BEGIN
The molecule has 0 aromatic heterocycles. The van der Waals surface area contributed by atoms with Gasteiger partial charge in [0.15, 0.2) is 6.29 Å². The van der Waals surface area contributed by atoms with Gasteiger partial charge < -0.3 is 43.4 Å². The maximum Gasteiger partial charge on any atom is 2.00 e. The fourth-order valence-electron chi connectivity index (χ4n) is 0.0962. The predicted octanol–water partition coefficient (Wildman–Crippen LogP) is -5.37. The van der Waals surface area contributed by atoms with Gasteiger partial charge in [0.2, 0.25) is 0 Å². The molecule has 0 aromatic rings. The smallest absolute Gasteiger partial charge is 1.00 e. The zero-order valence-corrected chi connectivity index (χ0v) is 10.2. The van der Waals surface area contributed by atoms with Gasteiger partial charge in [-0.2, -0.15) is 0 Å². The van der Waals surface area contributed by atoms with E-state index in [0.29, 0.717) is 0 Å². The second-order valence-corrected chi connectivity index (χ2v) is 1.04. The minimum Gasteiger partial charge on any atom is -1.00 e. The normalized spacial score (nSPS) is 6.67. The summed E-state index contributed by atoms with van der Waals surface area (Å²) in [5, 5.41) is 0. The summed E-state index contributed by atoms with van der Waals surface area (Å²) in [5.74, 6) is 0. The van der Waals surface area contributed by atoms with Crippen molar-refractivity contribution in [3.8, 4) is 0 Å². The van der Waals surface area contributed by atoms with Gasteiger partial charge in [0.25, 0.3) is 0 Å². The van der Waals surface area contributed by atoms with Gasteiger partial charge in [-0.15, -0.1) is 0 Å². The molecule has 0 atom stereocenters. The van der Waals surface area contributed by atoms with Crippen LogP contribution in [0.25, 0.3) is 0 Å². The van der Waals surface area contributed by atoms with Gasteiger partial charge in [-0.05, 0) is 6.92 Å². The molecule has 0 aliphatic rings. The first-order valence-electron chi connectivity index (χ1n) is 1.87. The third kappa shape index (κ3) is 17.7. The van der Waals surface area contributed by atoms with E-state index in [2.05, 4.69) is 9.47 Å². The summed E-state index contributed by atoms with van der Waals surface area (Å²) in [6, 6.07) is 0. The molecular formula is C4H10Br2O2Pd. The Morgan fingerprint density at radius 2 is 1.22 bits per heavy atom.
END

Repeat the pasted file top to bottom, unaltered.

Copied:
The molecule has 0 aromatic heterocycles. The van der Waals surface area contributed by atoms with Gasteiger partial charge in [0.15, 0.2) is 6.29 Å². The van der Waals surface area contributed by atoms with Gasteiger partial charge < -0.3 is 43.4 Å². The maximum Gasteiger partial charge on any atom is 2.00 e. The fourth-order valence-electron chi connectivity index (χ4n) is 0.0962. The predicted octanol–water partition coefficient (Wildman–Crippen LogP) is -5.37. The van der Waals surface area contributed by atoms with Gasteiger partial charge in [0.2, 0.25) is 0 Å². The molecule has 0 aromatic rings. The smallest absolute Gasteiger partial charge is 1.00 e. The zero-order valence-corrected chi connectivity index (χ0v) is 10.2. The van der Waals surface area contributed by atoms with Gasteiger partial charge in [-0.2, -0.15) is 0 Å². The van der Waals surface area contributed by atoms with E-state index in [0.29, 0.717) is 0 Å². The second-order valence-corrected chi connectivity index (χ2v) is 1.04. The minimum Gasteiger partial charge on any atom is -1.00 e. The normalized spacial score (nSPS) is 6.67. The summed E-state index contributed by atoms with van der Waals surface area (Å²) in [5, 5.41) is 0. The summed E-state index contributed by atoms with van der Waals surface area (Å²) in [5.74, 6) is 0. The van der Waals surface area contributed by atoms with Crippen molar-refractivity contribution in [3.8, 4) is 0 Å². The van der Waals surface area contributed by atoms with Gasteiger partial charge in [0.25, 0.3) is 0 Å². The van der Waals surface area contributed by atoms with Gasteiger partial charge in [-0.15, -0.1) is 0 Å². The molecule has 0 atom stereocenters. The van der Waals surface area contributed by atoms with Crippen LogP contribution in [0.25, 0.3) is 0 Å². The van der Waals surface area contributed by atoms with Gasteiger partial charge in [-0.05, 0) is 6.92 Å². The molecule has 0 aliphatic rings. The first-order valence-electron chi connectivity index (χ1n) is 1.87. The third kappa shape index (κ3) is 17.7. The van der Waals surface area contributed by atoms with E-state index in [2.05, 4.69) is 9.47 Å². The summed E-state index contributed by atoms with van der Waals surface area (Å²) in [6, 6.07) is 0. The molecular formula is C4H10Br2O2Pd. The Morgan fingerprint density at radius 2 is 1.22 bits per heavy atom.